The Iconic Pepperbox Revolving PistolDespite these positive features of a pepperbox, one fault allowed it sometimes to be the source of critical humor – its lack of accuracy much beyond the width of a poker table. The most often cited reference to this failure was that by Mark Twain in his account of his crossing of the Great Plains by stagecoach in 1861 in Roughing It. With typical exaggeration, Twain noted that one of his companions carried on his belt “…an old original ‘Allen’ revolver, such as irreverent people called a ‘pepperbox’…” She [the Allen] went after a deuce of spaces nailed against a tree… and fetched a mule standing about thirty yards to the left of it. Bemis did not want the mule, but the owner came out with a double-barreled shotgun and persuaded him to buy it…” The heavy pull of the trigger, the unrifled barrels, the bar hammer rising in the line of sight, and the muzzle heavy weight of the barrel cluster all contributed to this lack of accuracy. A few Allens were manufactured in single action form with a hammer which could be thumb cocked between shots which undoubtedly were more accurate, but buyers accepted the common Allen pepperbox for what it was – a reliable, moderately priced, fast firing protector of life and property – at close range. If one wanted accuracy, he bought a Colt at more than double the price of an Allen.
The demand for Allen pepperboxes increased substantially as the rush to the California gold fields began after the discovery of the precious metal there in 1848. Letters, diaries, and other writings from California mentioned Allens as often as Colts. J. F. Bekeart, first of three generations of gunsmiths, in early 1849 arrived by ship in San Francisco. He set up shop in Coloma in a shanty with a canvas roof with 100 Colts and an equal number of Allens on consignment from New York dealer A. W. Spies. Nineteen-year old George Dornin arrived penniless in San Francisco but with an arsenal of a double barrel rifle-shotgun and an Allen pepperbox. He soon discarded the Allen “as being more dangerous to the shooter than to the shot-at.”
No pepperboxes were adopted for military use although Allens were purchased privately by some military personnel and carried during the second Seminole war in Florida and the Mexican-American and Civil War. In 1856 the U.S. Navy did obtain and tested favorably five pepperbox handguns made by Eben Starr who later supplied the Federal army with carbines and revolvers during the War Between the States. No purchase of Starr pepperboxes by the Navy followed and no specimens are known to exist today. General George Crook in the 1880s recalled a fight with Indians on the Pacific coast in 1857. “I saw a soldier shooting at an Indian with one of those old fashioned ‘Allen pepperboxes’ having discharged his rifle, and keeping his mule between himself and the Indian.” Crook used his rifle to end the duel.
Allen’s patent didn’t expire until 1851 but earlier there were competitors offering multi-barrel pepperboxes. About 1840 Blunt & Syms was producing pepperboxes with a ring trigger and a concealed underhammer. Others by Robbins & Lawrence also used a ring trigger but had a fixed cluster of barrels and a concealed rotating striker. Capable of improved accuracy was the single action pepperbox by Stocking & Company with a long cocking spur on the hammer. Late in 1849 dealer S. C. Jett of St. Louis was selling Allen, Colt, and “Blunt and Syms revolvers” and Child, Farr & Co. of that city advertised they had just received a consignment of “Stocking & Co.’s new patent revolving pistols.” Well made as these competing arms were, none matched the Allen in sales. After 1851, such firms as Manhattan Firearms Manufacturing Co. and William Marston offered double action pepperboxes which were virtually identical to those by Allen. Marston marketed some under such trade names as Washington Arms, Union Arms, and Phenix Armory. Pepperbox revolvers also were produced in substantial numbers in Great Britain and on the European continent, ranging from plain to elaborate, and including one ungainly monstrous Belgian example with 24 barrels! Any more than eight barrels was uncommon.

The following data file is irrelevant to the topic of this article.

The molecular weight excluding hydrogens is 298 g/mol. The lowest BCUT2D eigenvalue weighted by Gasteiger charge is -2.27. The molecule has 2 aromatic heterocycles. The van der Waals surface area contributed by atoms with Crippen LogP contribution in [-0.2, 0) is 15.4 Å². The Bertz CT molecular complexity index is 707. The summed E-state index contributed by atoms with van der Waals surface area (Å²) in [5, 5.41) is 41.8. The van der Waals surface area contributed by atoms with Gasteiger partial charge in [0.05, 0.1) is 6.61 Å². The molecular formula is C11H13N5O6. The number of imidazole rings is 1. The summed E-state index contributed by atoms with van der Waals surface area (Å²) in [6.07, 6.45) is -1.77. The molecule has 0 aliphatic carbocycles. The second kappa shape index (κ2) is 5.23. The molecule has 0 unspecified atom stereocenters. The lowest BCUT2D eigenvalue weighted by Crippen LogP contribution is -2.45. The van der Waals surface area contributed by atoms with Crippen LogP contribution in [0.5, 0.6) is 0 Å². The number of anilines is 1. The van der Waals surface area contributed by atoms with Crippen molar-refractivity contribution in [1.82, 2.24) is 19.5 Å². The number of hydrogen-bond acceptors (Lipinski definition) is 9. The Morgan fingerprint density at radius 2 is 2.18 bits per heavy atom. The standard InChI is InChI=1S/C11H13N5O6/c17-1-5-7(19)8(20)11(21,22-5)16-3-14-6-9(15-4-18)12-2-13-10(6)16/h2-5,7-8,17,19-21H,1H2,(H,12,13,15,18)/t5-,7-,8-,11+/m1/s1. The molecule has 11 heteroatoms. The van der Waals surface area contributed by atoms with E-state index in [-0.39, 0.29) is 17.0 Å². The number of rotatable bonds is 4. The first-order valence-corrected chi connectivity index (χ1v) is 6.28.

By the early 1860s, with the influx of various revolvers by Colt and others here and abroad, the popularity of the percussion pepperbox was waning. However a form of pepperbox persisted in the early metallic cartridge era in the form of four and five barrel pistols by C. Sharps, Remington, and Starr in which the barrel cluster was stationary and the firing pin rotated. In true pepperbox form was James Reid’s “My Friend” knuckle duster metallic cartridge revolvers with seven barrels in .22 caliber or five barrels in .32 or .41 caliber.
Charles Worman is the author of Gunsmoke and Saddle Leather: Firearms in the Nineteenth Century American West and Firearms in American History: A Guide For Writers, Curators, and General Readers. He has also co-authored the two volume series Firearms of the American West 1803-1894. He has appeared in episodes of the TV series The Real West and Tales of the Gun. Charles is retired from the position of curator/deputy director of the National Museum of the U.S. Air Force and currently a Fellow of the Company of Military Historians.

The Iconic Pepperbox Revolving Pistol